Hamasing: Kaohsiung's Historic Treasure
◎English translation: Wendy Wei Chang
Glorious history can be found in Gushan District's Hamasing. During the Japanese colonial era, Hamasing served as a hub for ocean cargo, harbor activity, and railways. It was also known as a land of opportunity for job-seeking immigrants. Behind the rise and development of Hamasing lies the depth of Kaohsiung's culture. Various architectural styles demonstrate its immigrant culture, with Sinbin Old Street preserving traditional Japanese architectural styles.
The scenery at Wharf 1, Gushan District is fascinating. Boats and sailboats dock at Wharf 1 while fishermen sell freshly caught seafood. In summer and spring, the sun shines so passionately it warms people in the blink of an eye. Flamboyant flame flowers bloom on Mount Shou. The blue sky envelops the port as tourists stroll through beautiful, seasonal scenes, arriving at stops such as Gushan Ferry Terminal. From there, they can take the ferry to Cijin on the other side of the harbor. This is the charming Hamasing familiar to tourists. However, Hamasing has more stories to tell. Sinbin Old Street, in particular, shows the glories of the city's past.
The ocean and the port paved the way for Kaohsiung's internationalization, bringing a diverse immigrant culture to the city. In the second half of the 19th century, North American and European businessmen traveled by sea to Takau (as Kaohsiung was then known) and traded in Hamasing. To facilitate trade, these businessmen supported the construction of the port. Yet of all countries, Japan has had the greatest influence on Hamasing, and a great many of the neighborhood's buildings date from the colonial period.
Hamasing is originally a tideland built on during Japanese rule. The old railway line is to the east, while the Taiwan Strait is to the west. Mount Shou –which some people call "monkey mountain" because of its macaque population –lies to the north, and the Port of Kaohsiung is to the South. The Japanese aimed to build a commercial port for the sole purpose of shipping, but they also constructed a fishing port. Kaohsiung then became a center of the fishery industry after advanced fishing equipment and techniques were introduced to the fishing port. Hamasing is located at the end of a railway line, and the name Hamasing derives from "Hamasen," which means "beach line" in Japanese. Local Taiwanese people adapted this toponym. During the Japanese colonial era, Hamasing included Kotobukicho, Shinhamacho, and Minatocho, etc. Nowadays, Hamasing covers southern Gushan District.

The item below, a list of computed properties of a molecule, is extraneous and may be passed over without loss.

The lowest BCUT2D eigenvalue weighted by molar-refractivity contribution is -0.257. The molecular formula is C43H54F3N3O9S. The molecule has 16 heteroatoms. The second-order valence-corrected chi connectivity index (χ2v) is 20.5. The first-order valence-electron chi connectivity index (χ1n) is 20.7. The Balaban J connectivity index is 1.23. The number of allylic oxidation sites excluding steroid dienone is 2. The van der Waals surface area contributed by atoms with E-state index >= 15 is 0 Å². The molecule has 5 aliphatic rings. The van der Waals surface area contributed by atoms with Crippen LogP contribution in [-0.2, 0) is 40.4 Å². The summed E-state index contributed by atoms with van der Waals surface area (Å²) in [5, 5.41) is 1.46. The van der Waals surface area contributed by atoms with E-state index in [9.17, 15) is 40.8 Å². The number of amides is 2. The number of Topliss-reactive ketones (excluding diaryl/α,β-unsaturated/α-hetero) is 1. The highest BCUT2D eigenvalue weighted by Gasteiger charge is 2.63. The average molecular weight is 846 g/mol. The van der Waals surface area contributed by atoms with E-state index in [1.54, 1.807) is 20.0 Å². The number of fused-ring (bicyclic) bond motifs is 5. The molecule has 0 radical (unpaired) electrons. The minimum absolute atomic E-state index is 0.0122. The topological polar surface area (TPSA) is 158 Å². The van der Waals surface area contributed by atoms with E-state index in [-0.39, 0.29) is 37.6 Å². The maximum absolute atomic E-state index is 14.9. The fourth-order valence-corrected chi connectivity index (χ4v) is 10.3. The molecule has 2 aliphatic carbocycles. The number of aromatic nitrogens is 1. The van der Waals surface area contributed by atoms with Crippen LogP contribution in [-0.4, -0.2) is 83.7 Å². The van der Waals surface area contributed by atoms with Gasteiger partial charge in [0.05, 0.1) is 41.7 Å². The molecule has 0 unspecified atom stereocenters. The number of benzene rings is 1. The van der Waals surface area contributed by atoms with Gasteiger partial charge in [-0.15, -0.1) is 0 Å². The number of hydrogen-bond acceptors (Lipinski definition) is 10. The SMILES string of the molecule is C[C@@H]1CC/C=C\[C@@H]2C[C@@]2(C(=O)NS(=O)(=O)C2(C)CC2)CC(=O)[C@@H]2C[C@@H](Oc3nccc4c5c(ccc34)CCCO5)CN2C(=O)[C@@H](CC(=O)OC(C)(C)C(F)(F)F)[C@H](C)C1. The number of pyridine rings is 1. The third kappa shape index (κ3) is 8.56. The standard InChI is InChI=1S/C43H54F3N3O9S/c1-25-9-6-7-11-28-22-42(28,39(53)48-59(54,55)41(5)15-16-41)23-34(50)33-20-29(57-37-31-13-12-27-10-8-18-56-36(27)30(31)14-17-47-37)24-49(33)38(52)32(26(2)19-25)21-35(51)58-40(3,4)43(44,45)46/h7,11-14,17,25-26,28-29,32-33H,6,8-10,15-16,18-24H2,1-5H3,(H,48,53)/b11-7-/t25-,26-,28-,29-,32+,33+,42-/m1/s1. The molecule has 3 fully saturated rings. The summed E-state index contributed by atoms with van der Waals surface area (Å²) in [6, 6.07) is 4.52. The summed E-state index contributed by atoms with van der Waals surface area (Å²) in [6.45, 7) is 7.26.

The different types of buildings in Gushan District included distribution centers, high-end restaurants, shipping companies, lumber stores, and hotels. Today, however, most of these old building are residential. Only two restaurants are still in business: Hifumitei Ryotei and Le Bon Marche. Tourists can enjoy these old buildings' distinctive interior designs while dining. A non-governmental organization, the Takao Renaissance Association, works to preserve old buildings and local culture. The association's office was converted from an old lumber factory. When in Sinbin Old Street, it is a good idea to visit the Takao Renaissance Association first, in order to learn about the history of Hamasing.
In Sinbin Old Street, one can always see couples shooting wedding photos, which shows how charming the buildings are. Mr. Chen Kun-yi, a tour guide at the Takao Renaissance Association, says the Distribution Store of Meiji Seika, which is around the corner from Sinbin Old Street, used to be a residential and commercial building. The building had two entrances: one for residents and one for customers. Another example of Sinbin's charms is the old Japanese inn Hontoukan Ryokan. It has wall-to-wall lattice windows on its second floor. Wooden shutters were installed to protect the windows during typhoons. The design is not only practical but also visually pleasant. The Sasaki Shop has a design that is simple and elegant with pebbledash walls. The pebbles were brought in from Mongolia! The well in front of the Lo Family House sparks the imagination of tourists, showing how people lived during olden times.
Hifumitei Ryotei reopened for business in August 2013. Owner Mr. Yao Ming-wei says the building is already 95 years old. Hifumitei Ryotei used to be a luxurious Japanese restaurant featuring geisha performances. Mr. Yao explains that the building was in good condition when he rented it, so it took just two to three months to renovate. To better display its beauty, he varnished the wooden beams and columns. From the interior design to the furniture, Mr. Yao has upheld the building's style. Most of the furniture is from Japan, and there are old history books in the restaurant for visitors to read. A wooden pillar as old as the building is tied to the roof. The Japanese believed the pillar was the guardian of the house, and it is now the restaurant's most popular attraction.
In the middle of the afternoon, sunlight showers the restaurant. Metal fences reflect on white curtains. The light and the shadows make the place extremely charming. Hifumitei Ryotei's elegant space and layout, as well as its history, attract many tourists from Japan and Hong Kong.
Today, visitors to Hamasing can trace its history by experiencing the city's present. Sinbin Old Street still shows the area's boisterous past. Each old building has gone through many changes and has a unique story to tell; each one is an historic treasure.